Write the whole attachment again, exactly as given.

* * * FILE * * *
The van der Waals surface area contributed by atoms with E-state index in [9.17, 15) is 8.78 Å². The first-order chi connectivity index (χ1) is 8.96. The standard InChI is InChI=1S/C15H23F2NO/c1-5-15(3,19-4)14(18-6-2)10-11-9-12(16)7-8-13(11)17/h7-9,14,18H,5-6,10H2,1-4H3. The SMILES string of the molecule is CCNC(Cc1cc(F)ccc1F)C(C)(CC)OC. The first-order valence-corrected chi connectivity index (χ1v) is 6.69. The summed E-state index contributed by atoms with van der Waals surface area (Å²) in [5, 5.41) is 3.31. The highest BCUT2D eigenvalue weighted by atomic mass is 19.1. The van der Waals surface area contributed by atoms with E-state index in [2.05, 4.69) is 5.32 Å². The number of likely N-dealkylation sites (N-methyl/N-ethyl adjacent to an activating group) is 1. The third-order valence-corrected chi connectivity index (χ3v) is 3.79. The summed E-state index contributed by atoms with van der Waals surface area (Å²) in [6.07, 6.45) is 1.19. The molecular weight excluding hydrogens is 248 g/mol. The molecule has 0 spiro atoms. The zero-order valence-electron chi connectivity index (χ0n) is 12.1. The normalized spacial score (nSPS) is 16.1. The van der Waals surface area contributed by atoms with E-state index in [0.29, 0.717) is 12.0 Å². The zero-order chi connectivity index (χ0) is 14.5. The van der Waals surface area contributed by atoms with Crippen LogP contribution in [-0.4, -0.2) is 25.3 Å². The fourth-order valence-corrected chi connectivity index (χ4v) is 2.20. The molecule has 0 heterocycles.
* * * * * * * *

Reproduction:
The van der Waals surface area contributed by atoms with E-state index in [9.17, 15) is 8.78 Å². The first-order chi connectivity index (χ1) is 8.96. The standard InChI is InChI=1S/C15H23F2NO/c1-5-15(3,19-4)14(18-6-2)10-11-9-12(16)7-8-13(11)17/h7-9,14,18H,5-6,10H2,1-4H3. The SMILES string of the molecule is CCNC(Cc1cc(F)ccc1F)C(C)(CC)OC. The first-order valence-corrected chi connectivity index (χ1v) is 6.69. The summed E-state index contributed by atoms with van der Waals surface area (Å²) in [5, 5.41) is 3.31. The highest BCUT2D eigenvalue weighted by atomic mass is 19.1. The van der Waals surface area contributed by atoms with E-state index in [2.05, 4.69) is 5.32 Å². The number of likely N-dealkylation sites (N-methyl/N-ethyl adjacent to an activating group) is 1. The third-order valence-corrected chi connectivity index (χ3v) is 3.79. The summed E-state index contributed by atoms with van der Waals surface area (Å²) in [6.07, 6.45) is 1.19. The molecular weight excluding hydrogens is 248 g/mol. The molecule has 0 spiro atoms. The zero-order valence-electron chi connectivity index (χ0n) is 12.1. The normalized spacial score (nSPS) is 16.1. The van der Waals surface area contributed by atoms with E-state index in [0.29, 0.717) is 12.0 Å². The zero-order chi connectivity index (χ0) is 14.5. The van der Waals surface area contributed by atoms with Crippen LogP contribution in [-0.4, -0.2) is 25.3 Å². The fourth-order valence-corrected chi connectivity index (χ4v) is 2.20. The molecule has 0 heterocycles.